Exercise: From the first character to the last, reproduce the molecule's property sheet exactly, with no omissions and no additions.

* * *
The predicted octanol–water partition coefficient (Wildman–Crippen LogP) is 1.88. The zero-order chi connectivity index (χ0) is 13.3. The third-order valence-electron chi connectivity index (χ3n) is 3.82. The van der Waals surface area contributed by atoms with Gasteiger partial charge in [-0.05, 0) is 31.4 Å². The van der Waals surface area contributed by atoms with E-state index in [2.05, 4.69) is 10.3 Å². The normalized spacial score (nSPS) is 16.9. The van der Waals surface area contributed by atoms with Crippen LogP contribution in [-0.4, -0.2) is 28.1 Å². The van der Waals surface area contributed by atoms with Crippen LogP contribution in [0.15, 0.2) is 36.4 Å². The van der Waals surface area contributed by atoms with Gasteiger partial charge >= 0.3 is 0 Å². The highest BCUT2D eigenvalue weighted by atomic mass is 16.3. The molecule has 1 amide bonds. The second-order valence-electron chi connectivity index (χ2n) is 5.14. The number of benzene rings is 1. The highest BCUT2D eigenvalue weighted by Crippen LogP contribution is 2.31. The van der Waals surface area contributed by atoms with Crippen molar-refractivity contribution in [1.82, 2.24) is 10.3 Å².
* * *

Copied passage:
The predicted octanol–water partition coefficient (Wildman–Crippen LogP) is 1.88. The zero-order chi connectivity index (χ0) is 13.3. The third-order valence-electron chi connectivity index (χ3n) is 3.82. The van der Waals surface area contributed by atoms with Gasteiger partial charge in [-0.05, 0) is 31.4 Å². The van der Waals surface area contributed by atoms with E-state index in [2.05, 4.69) is 10.3 Å². The normalized spacial score (nSPS) is 16.9. The van der Waals surface area contributed by atoms with Crippen LogP contribution in [-0.4, -0.2) is 28.1 Å². The van der Waals surface area contributed by atoms with Crippen LogP contribution in [0.15, 0.2) is 36.4 Å². The van der Waals surface area contributed by atoms with Gasteiger partial charge >= 0.3 is 0 Å². The highest BCUT2D eigenvalue weighted by atomic mass is 16.3. The molecule has 1 amide bonds. The second-order valence-electron chi connectivity index (χ2n) is 5.14. The number of benzene rings is 1. The highest BCUT2D eigenvalue weighted by Crippen LogP contribution is 2.31. The van der Waals surface area contributed by atoms with Crippen molar-refractivity contribution in [1.82, 2.24) is 10.3 Å².